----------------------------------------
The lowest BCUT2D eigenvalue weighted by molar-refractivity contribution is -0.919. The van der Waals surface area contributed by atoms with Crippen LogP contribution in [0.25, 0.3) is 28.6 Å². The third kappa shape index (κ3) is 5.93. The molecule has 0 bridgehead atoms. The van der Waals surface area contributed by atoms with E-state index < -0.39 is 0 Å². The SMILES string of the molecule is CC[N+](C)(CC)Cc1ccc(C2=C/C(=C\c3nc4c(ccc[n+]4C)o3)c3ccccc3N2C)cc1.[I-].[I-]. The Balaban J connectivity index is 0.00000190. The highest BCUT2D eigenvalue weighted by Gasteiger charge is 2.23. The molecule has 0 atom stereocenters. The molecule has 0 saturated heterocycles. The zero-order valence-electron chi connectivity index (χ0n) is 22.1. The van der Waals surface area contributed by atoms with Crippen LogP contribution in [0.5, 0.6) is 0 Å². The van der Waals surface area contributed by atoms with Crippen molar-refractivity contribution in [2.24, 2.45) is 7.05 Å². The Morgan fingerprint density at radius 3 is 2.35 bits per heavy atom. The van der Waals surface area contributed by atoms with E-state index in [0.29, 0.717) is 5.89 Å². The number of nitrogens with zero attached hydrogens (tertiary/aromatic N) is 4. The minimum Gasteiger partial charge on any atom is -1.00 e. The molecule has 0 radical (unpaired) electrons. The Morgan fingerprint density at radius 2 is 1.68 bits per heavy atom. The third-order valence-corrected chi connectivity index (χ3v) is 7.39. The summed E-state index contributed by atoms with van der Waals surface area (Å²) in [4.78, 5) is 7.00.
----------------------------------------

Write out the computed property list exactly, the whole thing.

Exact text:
The lowest BCUT2D eigenvalue weighted by molar-refractivity contribution is -0.919. The van der Waals surface area contributed by atoms with Crippen LogP contribution in [0.25, 0.3) is 28.6 Å². The third kappa shape index (κ3) is 5.93. The molecule has 0 bridgehead atoms. The van der Waals surface area contributed by atoms with E-state index < -0.39 is 0 Å². The SMILES string of the molecule is CC[N+](C)(CC)Cc1ccc(C2=C/C(=C\c3nc4c(ccc[n+]4C)o3)c3ccccc3N2C)cc1.[I-].[I-]. The Balaban J connectivity index is 0.00000190. The highest BCUT2D eigenvalue weighted by Gasteiger charge is 2.23. The molecule has 0 atom stereocenters. The molecule has 0 saturated heterocycles. The zero-order valence-electron chi connectivity index (χ0n) is 22.1. The van der Waals surface area contributed by atoms with Crippen LogP contribution in [0.5, 0.6) is 0 Å². The van der Waals surface area contributed by atoms with Crippen molar-refractivity contribution in [2.24, 2.45) is 7.05 Å². The Morgan fingerprint density at radius 3 is 2.35 bits per heavy atom. The van der Waals surface area contributed by atoms with E-state index in [0.29, 0.717) is 5.89 Å². The number of nitrogens with zero attached hydrogens (tertiary/aromatic N) is 4. The minimum Gasteiger partial charge on any atom is -1.00 e. The molecule has 0 radical (unpaired) electrons. The Morgan fingerprint density at radius 2 is 1.68 bits per heavy atom. The third-order valence-corrected chi connectivity index (χ3v) is 7.39. The summed E-state index contributed by atoms with van der Waals surface area (Å²) in [4.78, 5) is 7.00.